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Shoppers stocked up on alcohol at the Queen's Quay LCBO location Thursday afternoon, May 16, 2013, in advance of a potential strike.

Ontario Finance Minister Charles Sousa isn't ruling out the sale of alcohol in convenience stores.

Asked repeatedly whether he'd allow convenience stores to sell booze, Sousa wouldn't close the door to the change, which the governing Liberals have repeatedly rebuffed.

The minister says the Liquor Control Board of Ontario is expanding its reach into grocery stores and adding more retail stores.

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But he says he'll always be looking at alternatives that would support the province's economy.

Ontario is facing an $11.7-billion deficit, which the Liberals have promised to eliminate by 2017-18.

Sousa's comments came after Mac's Convenience Stores said it would create 1,600 full-time jobs if its Ontario stores were allowed to sell beer, wine and spirits.

The chain owned by Alimentation Couche-Tard made a pitch for selling booze at its 547 stores in Ontario on Wednesday, saying it's something continually asked for by customers.

A study commissioned by the Ontario Convenience Stores Association found that the Ontario government would receive increased revenues if alcohol sales were permitted in convenience stores.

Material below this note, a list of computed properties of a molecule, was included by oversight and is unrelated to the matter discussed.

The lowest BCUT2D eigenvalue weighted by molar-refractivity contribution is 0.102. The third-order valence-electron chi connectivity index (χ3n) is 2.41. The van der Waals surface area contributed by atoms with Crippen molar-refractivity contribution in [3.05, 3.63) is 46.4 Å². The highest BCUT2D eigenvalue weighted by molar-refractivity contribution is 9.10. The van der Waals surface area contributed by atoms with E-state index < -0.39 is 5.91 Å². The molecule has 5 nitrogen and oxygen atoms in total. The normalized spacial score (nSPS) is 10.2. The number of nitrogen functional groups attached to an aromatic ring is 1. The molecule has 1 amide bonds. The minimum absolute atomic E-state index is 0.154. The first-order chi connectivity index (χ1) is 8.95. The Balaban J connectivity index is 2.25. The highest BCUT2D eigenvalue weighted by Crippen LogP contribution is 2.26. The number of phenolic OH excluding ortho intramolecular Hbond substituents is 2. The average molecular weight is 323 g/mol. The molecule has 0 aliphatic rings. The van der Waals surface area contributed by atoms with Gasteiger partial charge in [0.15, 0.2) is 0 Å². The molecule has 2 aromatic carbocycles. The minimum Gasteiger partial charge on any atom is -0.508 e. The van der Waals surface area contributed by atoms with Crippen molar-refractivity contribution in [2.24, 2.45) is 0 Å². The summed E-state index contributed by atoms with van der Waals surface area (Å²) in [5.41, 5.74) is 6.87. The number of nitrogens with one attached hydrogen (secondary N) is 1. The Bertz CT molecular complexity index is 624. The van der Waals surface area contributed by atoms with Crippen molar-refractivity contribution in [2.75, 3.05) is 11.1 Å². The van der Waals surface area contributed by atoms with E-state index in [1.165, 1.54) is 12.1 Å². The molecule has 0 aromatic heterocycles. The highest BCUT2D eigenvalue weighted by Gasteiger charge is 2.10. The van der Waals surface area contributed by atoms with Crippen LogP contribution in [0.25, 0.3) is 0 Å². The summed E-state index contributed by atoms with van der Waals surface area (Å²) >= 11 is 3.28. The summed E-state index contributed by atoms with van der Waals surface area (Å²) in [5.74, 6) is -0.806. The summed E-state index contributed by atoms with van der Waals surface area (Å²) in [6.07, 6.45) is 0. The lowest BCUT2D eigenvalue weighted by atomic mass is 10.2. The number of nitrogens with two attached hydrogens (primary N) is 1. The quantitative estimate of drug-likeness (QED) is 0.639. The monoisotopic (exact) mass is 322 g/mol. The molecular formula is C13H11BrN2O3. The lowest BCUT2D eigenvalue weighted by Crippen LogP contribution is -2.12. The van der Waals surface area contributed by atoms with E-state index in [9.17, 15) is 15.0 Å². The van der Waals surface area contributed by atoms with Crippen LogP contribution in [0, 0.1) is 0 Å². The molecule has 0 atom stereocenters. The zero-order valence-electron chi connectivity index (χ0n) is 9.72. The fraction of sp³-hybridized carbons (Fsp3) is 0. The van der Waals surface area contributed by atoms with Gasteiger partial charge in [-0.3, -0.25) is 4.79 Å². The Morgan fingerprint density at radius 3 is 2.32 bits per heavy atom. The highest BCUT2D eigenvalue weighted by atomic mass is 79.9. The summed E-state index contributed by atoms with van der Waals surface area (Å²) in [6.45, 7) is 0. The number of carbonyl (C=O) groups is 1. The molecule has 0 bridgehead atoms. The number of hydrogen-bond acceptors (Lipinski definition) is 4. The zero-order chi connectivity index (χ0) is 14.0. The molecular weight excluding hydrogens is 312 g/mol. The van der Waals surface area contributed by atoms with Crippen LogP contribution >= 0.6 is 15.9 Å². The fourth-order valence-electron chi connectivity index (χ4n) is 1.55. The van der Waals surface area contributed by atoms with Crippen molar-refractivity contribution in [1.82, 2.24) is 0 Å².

Mac's vice-president Tom Moher said sales at its two agency stores in Thamesford, Ont., and Craigleith that are allowed to sell alcohol have significantly higher sales and require more staff to handle the extra demand.

Retailers operate about 219 agency stores in communities without large enough population bases to support regular government-owned LCBO stores.

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Moher said the private sector can build facilities to sell beer, wine and spirits, saving the LCBO from such endeavours.

The provincial Liberals announced a pilot program to sell liquor and wine in 10 grocery stores. The Crown corporation will set up Express stores later this year.

The LCBO turned over $1.65-billion to the province last year, excluding taxes.

Progressive Conservative Leader Tim Hudak says the province should allow beer, wine and spirits to be sold in corner stores and has also floated the idea of selling part or all of the LCBO.

Quebec-based Couche-Tard operates 665 corporate stores in Quebec, and Newfoundland and Labrador, that sell beer. The company also sells beer at 3,000 stores in the United States, and 1,400 in Europe.

Couche-Tard is Canada's largest convenience store operator and the second-largest in North America with about 53,000 employees around the world.

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